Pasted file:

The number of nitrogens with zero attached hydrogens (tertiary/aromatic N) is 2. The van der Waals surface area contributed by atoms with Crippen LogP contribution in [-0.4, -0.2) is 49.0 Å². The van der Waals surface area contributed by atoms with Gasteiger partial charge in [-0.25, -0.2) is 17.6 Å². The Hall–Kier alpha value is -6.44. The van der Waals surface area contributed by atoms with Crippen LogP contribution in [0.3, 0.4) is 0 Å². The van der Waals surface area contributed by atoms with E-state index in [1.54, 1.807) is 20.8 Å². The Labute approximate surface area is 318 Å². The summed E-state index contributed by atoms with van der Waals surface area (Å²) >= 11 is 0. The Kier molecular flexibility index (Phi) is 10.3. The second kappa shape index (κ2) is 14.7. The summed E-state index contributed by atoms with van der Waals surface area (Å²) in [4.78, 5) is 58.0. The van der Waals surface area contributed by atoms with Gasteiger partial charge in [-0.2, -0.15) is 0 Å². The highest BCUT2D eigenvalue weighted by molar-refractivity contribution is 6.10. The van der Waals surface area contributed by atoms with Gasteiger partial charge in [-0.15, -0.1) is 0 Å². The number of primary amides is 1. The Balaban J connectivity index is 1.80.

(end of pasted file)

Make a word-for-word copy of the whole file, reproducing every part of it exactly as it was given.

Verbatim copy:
The number of nitrogens with zero attached hydrogens (tertiary/aromatic N) is 2. The van der Waals surface area contributed by atoms with Crippen LogP contribution in [-0.4, -0.2) is 49.0 Å². The van der Waals surface area contributed by atoms with Gasteiger partial charge in [-0.25, -0.2) is 17.6 Å². The Hall–Kier alpha value is -6.44. The van der Waals surface area contributed by atoms with Crippen LogP contribution in [0.3, 0.4) is 0 Å². The van der Waals surface area contributed by atoms with E-state index in [1.54, 1.807) is 20.8 Å². The Labute approximate surface area is 318 Å². The summed E-state index contributed by atoms with van der Waals surface area (Å²) >= 11 is 0. The Kier molecular flexibility index (Phi) is 10.3. The second kappa shape index (κ2) is 14.7. The summed E-state index contributed by atoms with van der Waals surface area (Å²) in [4.78, 5) is 58.0. The van der Waals surface area contributed by atoms with Gasteiger partial charge in [-0.2, -0.15) is 0 Å². The highest BCUT2D eigenvalue weighted by molar-refractivity contribution is 6.10. The van der Waals surface area contributed by atoms with Gasteiger partial charge in [-0.15, -0.1) is 0 Å². The number of primary amides is 1. The Balaban J connectivity index is 1.80.